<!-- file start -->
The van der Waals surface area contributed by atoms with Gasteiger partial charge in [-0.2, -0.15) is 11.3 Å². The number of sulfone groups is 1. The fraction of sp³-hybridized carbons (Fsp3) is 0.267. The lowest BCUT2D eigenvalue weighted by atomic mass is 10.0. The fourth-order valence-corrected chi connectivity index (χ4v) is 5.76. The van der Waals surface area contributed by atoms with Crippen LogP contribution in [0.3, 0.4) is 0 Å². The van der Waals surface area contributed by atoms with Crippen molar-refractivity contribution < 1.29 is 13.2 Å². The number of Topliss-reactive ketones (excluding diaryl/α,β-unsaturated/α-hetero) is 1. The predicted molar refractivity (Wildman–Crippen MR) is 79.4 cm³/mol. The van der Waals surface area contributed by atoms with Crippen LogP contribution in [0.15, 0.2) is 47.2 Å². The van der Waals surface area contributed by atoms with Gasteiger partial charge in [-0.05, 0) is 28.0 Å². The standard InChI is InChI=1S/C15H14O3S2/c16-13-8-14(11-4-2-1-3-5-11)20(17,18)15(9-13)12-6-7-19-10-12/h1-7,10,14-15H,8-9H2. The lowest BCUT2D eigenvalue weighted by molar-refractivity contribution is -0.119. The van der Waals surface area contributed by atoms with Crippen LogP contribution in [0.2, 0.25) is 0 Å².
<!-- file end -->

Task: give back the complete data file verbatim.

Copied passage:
The van der Waals surface area contributed by atoms with Gasteiger partial charge in [-0.2, -0.15) is 11.3 Å². The number of sulfone groups is 1. The fraction of sp³-hybridized carbons (Fsp3) is 0.267. The lowest BCUT2D eigenvalue weighted by atomic mass is 10.0. The fourth-order valence-corrected chi connectivity index (χ4v) is 5.76. The van der Waals surface area contributed by atoms with Crippen LogP contribution in [0.3, 0.4) is 0 Å². The van der Waals surface area contributed by atoms with Crippen molar-refractivity contribution < 1.29 is 13.2 Å². The number of Topliss-reactive ketones (excluding diaryl/α,β-unsaturated/α-hetero) is 1. The predicted molar refractivity (Wildman–Crippen MR) is 79.4 cm³/mol. The van der Waals surface area contributed by atoms with Crippen LogP contribution in [0.15, 0.2) is 47.2 Å². The van der Waals surface area contributed by atoms with Gasteiger partial charge in [-0.05, 0) is 28.0 Å². The standard InChI is InChI=1S/C15H14O3S2/c16-13-8-14(11-4-2-1-3-5-11)20(17,18)15(9-13)12-6-7-19-10-12/h1-7,10,14-15H,8-9H2. The lowest BCUT2D eigenvalue weighted by molar-refractivity contribution is -0.119. The van der Waals surface area contributed by atoms with Crippen LogP contribution in [0.2, 0.25) is 0 Å².